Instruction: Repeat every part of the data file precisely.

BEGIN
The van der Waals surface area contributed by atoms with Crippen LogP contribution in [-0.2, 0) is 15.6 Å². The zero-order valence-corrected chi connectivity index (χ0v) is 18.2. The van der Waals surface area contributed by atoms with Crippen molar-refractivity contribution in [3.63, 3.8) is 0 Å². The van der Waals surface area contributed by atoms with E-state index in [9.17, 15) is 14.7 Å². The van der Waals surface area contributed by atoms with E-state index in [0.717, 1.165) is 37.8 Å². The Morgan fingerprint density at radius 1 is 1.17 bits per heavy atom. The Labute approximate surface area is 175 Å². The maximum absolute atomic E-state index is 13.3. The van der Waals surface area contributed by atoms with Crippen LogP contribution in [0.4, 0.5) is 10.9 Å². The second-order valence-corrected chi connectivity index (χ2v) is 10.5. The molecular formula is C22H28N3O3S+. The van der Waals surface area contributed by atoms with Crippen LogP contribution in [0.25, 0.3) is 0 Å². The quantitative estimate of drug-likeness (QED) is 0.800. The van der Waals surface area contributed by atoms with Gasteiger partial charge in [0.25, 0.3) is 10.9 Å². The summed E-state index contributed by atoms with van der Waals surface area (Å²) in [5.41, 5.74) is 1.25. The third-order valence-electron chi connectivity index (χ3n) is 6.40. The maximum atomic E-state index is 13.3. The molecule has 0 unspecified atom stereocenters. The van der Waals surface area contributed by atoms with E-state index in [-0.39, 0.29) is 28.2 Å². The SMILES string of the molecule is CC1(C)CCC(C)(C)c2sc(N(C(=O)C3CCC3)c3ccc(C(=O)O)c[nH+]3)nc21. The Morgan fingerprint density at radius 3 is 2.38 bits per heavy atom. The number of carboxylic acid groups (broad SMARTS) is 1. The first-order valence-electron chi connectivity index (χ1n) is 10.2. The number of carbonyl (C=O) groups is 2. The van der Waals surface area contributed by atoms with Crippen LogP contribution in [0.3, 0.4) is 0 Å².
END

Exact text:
The van der Waals surface area contributed by atoms with Crippen LogP contribution in [-0.2, 0) is 15.6 Å². The zero-order valence-corrected chi connectivity index (χ0v) is 18.2. The van der Waals surface area contributed by atoms with Crippen molar-refractivity contribution in [3.63, 3.8) is 0 Å². The van der Waals surface area contributed by atoms with E-state index in [9.17, 15) is 14.7 Å². The van der Waals surface area contributed by atoms with E-state index in [0.717, 1.165) is 37.8 Å². The Morgan fingerprint density at radius 1 is 1.17 bits per heavy atom. The Labute approximate surface area is 175 Å². The maximum absolute atomic E-state index is 13.3. The van der Waals surface area contributed by atoms with Crippen LogP contribution in [0.4, 0.5) is 10.9 Å². The second-order valence-corrected chi connectivity index (χ2v) is 10.5. The molecular formula is C22H28N3O3S+. The van der Waals surface area contributed by atoms with Crippen LogP contribution in [0.25, 0.3) is 0 Å². The quantitative estimate of drug-likeness (QED) is 0.800. The van der Waals surface area contributed by atoms with Gasteiger partial charge in [0.25, 0.3) is 10.9 Å². The summed E-state index contributed by atoms with van der Waals surface area (Å²) in [5.41, 5.74) is 1.25. The third-order valence-electron chi connectivity index (χ3n) is 6.40. The maximum atomic E-state index is 13.3. The molecule has 0 unspecified atom stereocenters. The van der Waals surface area contributed by atoms with E-state index in [-0.39, 0.29) is 28.2 Å². The SMILES string of the molecule is CC1(C)CCC(C)(C)c2sc(N(C(=O)C3CCC3)c3ccc(C(=O)O)c[nH+]3)nc21. The Morgan fingerprint density at radius 3 is 2.38 bits per heavy atom. The number of carboxylic acid groups (broad SMARTS) is 1. The first-order valence-electron chi connectivity index (χ1n) is 10.2. The number of carbonyl (C=O) groups is 2. The van der Waals surface area contributed by atoms with Crippen LogP contribution in [0.3, 0.4) is 0 Å².